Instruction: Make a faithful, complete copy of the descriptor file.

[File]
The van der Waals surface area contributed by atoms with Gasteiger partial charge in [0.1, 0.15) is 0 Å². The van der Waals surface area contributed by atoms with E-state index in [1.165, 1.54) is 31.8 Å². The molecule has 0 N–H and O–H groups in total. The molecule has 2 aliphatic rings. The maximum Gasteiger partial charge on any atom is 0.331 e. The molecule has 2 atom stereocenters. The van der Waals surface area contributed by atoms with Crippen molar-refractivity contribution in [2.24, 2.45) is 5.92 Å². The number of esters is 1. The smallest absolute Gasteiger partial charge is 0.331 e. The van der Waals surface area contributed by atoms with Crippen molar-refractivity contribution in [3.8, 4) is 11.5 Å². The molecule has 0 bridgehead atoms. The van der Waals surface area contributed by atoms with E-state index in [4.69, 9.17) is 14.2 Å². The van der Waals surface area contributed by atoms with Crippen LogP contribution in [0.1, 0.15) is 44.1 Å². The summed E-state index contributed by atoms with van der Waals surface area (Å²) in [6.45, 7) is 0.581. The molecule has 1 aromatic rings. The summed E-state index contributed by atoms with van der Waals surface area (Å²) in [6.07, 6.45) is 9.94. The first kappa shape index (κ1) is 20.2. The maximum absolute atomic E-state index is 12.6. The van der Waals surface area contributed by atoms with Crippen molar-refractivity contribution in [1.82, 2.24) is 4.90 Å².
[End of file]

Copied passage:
The van der Waals surface area contributed by atoms with Gasteiger partial charge in [0.1, 0.15) is 0 Å². The van der Waals surface area contributed by atoms with E-state index in [1.165, 1.54) is 31.8 Å². The molecule has 0 N–H and O–H groups in total. The molecule has 2 aliphatic rings. The maximum Gasteiger partial charge on any atom is 0.331 e. The molecule has 2 atom stereocenters. The van der Waals surface area contributed by atoms with Crippen molar-refractivity contribution in [2.24, 2.45) is 5.92 Å². The number of esters is 1. The smallest absolute Gasteiger partial charge is 0.331 e. The van der Waals surface area contributed by atoms with Crippen molar-refractivity contribution in [3.8, 4) is 11.5 Å². The molecule has 0 bridgehead atoms. The van der Waals surface area contributed by atoms with E-state index in [4.69, 9.17) is 14.2 Å². The van der Waals surface area contributed by atoms with Crippen LogP contribution in [0.1, 0.15) is 44.1 Å². The summed E-state index contributed by atoms with van der Waals surface area (Å²) in [6.45, 7) is 0.581. The molecule has 1 aromatic rings. The summed E-state index contributed by atoms with van der Waals surface area (Å²) in [6.07, 6.45) is 9.94. The first kappa shape index (κ1) is 20.2. The maximum absolute atomic E-state index is 12.6. The van der Waals surface area contributed by atoms with Crippen molar-refractivity contribution in [1.82, 2.24) is 4.90 Å².